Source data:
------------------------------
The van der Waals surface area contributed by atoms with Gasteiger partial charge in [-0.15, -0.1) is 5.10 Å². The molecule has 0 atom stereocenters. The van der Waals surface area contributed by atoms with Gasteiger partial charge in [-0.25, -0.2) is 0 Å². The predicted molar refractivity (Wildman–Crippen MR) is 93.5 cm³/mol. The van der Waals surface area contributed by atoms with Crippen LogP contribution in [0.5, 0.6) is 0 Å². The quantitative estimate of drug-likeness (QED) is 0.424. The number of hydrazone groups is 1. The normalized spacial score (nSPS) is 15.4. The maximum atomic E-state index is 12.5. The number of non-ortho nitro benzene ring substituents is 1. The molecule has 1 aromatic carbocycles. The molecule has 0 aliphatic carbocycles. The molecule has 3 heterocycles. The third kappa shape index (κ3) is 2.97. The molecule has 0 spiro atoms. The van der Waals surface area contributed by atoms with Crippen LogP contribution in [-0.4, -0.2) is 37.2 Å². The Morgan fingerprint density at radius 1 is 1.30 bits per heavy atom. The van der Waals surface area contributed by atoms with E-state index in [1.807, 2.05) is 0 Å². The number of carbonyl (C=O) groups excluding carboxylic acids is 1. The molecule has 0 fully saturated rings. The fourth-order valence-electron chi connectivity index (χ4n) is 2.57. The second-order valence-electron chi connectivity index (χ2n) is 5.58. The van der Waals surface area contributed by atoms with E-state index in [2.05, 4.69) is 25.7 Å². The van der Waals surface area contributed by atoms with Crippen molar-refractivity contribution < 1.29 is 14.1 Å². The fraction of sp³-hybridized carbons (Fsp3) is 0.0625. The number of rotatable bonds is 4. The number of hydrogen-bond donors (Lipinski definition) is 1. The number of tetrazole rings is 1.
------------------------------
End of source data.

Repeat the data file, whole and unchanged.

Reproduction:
The van der Waals surface area contributed by atoms with Gasteiger partial charge in [-0.15, -0.1) is 5.10 Å². The molecule has 0 atom stereocenters. The van der Waals surface area contributed by atoms with Gasteiger partial charge in [-0.25, -0.2) is 0 Å². The predicted molar refractivity (Wildman–Crippen MR) is 93.5 cm³/mol. The van der Waals surface area contributed by atoms with Crippen LogP contribution in [0.5, 0.6) is 0 Å². The quantitative estimate of drug-likeness (QED) is 0.424. The number of hydrazone groups is 1. The normalized spacial score (nSPS) is 15.4. The maximum atomic E-state index is 12.5. The number of non-ortho nitro benzene ring substituents is 1. The molecule has 1 aromatic carbocycles. The molecule has 0 aliphatic carbocycles. The molecule has 3 heterocycles. The third kappa shape index (κ3) is 2.97. The molecule has 0 spiro atoms. The van der Waals surface area contributed by atoms with Crippen LogP contribution in [-0.4, -0.2) is 37.2 Å². The Morgan fingerprint density at radius 1 is 1.30 bits per heavy atom. The van der Waals surface area contributed by atoms with E-state index in [1.807, 2.05) is 0 Å². The number of carbonyl (C=O) groups excluding carboxylic acids is 1. The molecule has 0 fully saturated rings. The fourth-order valence-electron chi connectivity index (χ4n) is 2.57. The second-order valence-electron chi connectivity index (χ2n) is 5.58. The van der Waals surface area contributed by atoms with E-state index in [2.05, 4.69) is 25.7 Å². The van der Waals surface area contributed by atoms with Crippen molar-refractivity contribution < 1.29 is 14.1 Å². The fraction of sp³-hybridized carbons (Fsp3) is 0.0625. The number of rotatable bonds is 4. The number of hydrogen-bond donors (Lipinski definition) is 1. The number of tetrazole rings is 1.